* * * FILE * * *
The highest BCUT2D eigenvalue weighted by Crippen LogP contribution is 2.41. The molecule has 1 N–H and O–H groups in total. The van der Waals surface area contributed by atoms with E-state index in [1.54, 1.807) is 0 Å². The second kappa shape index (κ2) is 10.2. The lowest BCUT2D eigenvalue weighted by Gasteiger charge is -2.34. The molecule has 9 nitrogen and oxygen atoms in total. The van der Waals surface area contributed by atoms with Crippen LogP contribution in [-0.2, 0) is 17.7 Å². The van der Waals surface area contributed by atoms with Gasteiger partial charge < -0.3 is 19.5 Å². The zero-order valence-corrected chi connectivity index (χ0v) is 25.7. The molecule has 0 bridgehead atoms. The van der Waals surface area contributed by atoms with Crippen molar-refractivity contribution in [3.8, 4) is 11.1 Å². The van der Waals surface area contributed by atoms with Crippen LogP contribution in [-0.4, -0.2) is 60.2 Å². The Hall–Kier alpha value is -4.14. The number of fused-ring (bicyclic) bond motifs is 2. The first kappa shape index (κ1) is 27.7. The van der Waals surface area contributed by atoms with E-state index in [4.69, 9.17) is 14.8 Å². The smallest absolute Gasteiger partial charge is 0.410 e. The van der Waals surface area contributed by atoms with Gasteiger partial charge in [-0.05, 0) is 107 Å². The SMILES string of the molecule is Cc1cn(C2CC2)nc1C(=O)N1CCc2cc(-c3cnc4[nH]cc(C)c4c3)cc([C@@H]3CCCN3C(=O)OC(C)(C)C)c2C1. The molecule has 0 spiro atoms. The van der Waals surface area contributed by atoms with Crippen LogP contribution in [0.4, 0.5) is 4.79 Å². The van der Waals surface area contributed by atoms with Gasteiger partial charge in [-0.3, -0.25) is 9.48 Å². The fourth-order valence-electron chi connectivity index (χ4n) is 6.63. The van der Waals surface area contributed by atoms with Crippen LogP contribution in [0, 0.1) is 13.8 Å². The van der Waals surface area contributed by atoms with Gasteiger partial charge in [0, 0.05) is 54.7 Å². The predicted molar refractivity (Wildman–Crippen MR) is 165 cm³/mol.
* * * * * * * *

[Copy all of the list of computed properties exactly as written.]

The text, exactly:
The highest BCUT2D eigenvalue weighted by Crippen LogP contribution is 2.41. The molecule has 1 N–H and O–H groups in total. The van der Waals surface area contributed by atoms with E-state index in [1.54, 1.807) is 0 Å². The second kappa shape index (κ2) is 10.2. The lowest BCUT2D eigenvalue weighted by Gasteiger charge is -2.34. The molecule has 9 nitrogen and oxygen atoms in total. The van der Waals surface area contributed by atoms with Crippen LogP contribution in [-0.2, 0) is 17.7 Å². The van der Waals surface area contributed by atoms with Gasteiger partial charge < -0.3 is 19.5 Å². The zero-order valence-corrected chi connectivity index (χ0v) is 25.7. The molecule has 0 bridgehead atoms. The van der Waals surface area contributed by atoms with Crippen molar-refractivity contribution in [3.8, 4) is 11.1 Å². The van der Waals surface area contributed by atoms with Crippen LogP contribution in [-0.4, -0.2) is 60.2 Å². The Hall–Kier alpha value is -4.14. The number of fused-ring (bicyclic) bond motifs is 2. The first kappa shape index (κ1) is 27.7. The van der Waals surface area contributed by atoms with E-state index in [4.69, 9.17) is 14.8 Å². The smallest absolute Gasteiger partial charge is 0.410 e. The van der Waals surface area contributed by atoms with Gasteiger partial charge in [-0.05, 0) is 107 Å². The SMILES string of the molecule is Cc1cn(C2CC2)nc1C(=O)N1CCc2cc(-c3cnc4[nH]cc(C)c4c3)cc([C@@H]3CCCN3C(=O)OC(C)(C)C)c2C1. The molecule has 0 spiro atoms. The van der Waals surface area contributed by atoms with Crippen LogP contribution in [0.4, 0.5) is 4.79 Å². The van der Waals surface area contributed by atoms with Gasteiger partial charge in [-0.3, -0.25) is 9.48 Å². The fourth-order valence-electron chi connectivity index (χ4n) is 6.63. The van der Waals surface area contributed by atoms with Crippen LogP contribution in [0, 0.1) is 13.8 Å². The van der Waals surface area contributed by atoms with Gasteiger partial charge in [0, 0.05) is 54.7 Å². The predicted molar refractivity (Wildman–Crippen MR) is 165 cm³/mol.